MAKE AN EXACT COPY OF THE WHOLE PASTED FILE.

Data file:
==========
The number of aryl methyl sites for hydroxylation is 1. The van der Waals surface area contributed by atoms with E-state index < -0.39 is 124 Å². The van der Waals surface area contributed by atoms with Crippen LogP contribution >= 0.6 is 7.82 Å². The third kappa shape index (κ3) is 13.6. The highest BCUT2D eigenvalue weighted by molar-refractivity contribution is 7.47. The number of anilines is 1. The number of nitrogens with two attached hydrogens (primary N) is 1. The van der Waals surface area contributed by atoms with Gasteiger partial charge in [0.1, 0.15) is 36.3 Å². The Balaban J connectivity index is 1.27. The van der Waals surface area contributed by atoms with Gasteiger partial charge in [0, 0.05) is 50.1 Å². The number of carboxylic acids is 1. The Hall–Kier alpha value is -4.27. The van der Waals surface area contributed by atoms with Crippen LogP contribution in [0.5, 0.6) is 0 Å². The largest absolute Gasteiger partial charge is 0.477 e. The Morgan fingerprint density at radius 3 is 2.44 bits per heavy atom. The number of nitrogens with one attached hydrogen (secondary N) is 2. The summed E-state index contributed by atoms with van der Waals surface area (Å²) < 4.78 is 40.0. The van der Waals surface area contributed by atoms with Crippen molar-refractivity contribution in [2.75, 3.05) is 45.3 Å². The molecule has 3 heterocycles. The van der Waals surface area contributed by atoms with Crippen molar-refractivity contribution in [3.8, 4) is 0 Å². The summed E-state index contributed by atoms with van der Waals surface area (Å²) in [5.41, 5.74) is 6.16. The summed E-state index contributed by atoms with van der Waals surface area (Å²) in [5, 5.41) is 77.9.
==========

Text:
The number of aryl methyl sites for hydroxylation is 1. The van der Waals surface area contributed by atoms with E-state index < -0.39 is 124 Å². The van der Waals surface area contributed by atoms with Crippen LogP contribution >= 0.6 is 7.82 Å². The third kappa shape index (κ3) is 13.6. The highest BCUT2D eigenvalue weighted by molar-refractivity contribution is 7.47. The number of anilines is 1. The number of nitrogens with two attached hydrogens (primary N) is 1. The van der Waals surface area contributed by atoms with Gasteiger partial charge in [0.1, 0.15) is 36.3 Å². The Balaban J connectivity index is 1.27. The van der Waals surface area contributed by atoms with Gasteiger partial charge in [0, 0.05) is 50.1 Å². The number of carboxylic acids is 1. The Hall–Kier alpha value is -4.27. The van der Waals surface area contributed by atoms with Crippen LogP contribution in [0.5, 0.6) is 0 Å². The largest absolute Gasteiger partial charge is 0.477 e. The Morgan fingerprint density at radius 3 is 2.44 bits per heavy atom. The number of nitrogens with one attached hydrogen (secondary N) is 2. The summed E-state index contributed by atoms with van der Waals surface area (Å²) < 4.78 is 40.0. The van der Waals surface area contributed by atoms with Crippen molar-refractivity contribution in [2.75, 3.05) is 45.3 Å². The molecule has 3 heterocycles. The van der Waals surface area contributed by atoms with Crippen molar-refractivity contribution in [3.8, 4) is 0 Å². The summed E-state index contributed by atoms with van der Waals surface area (Å²) in [5.41, 5.74) is 6.16. The summed E-state index contributed by atoms with van der Waals surface area (Å²) in [5, 5.41) is 77.9.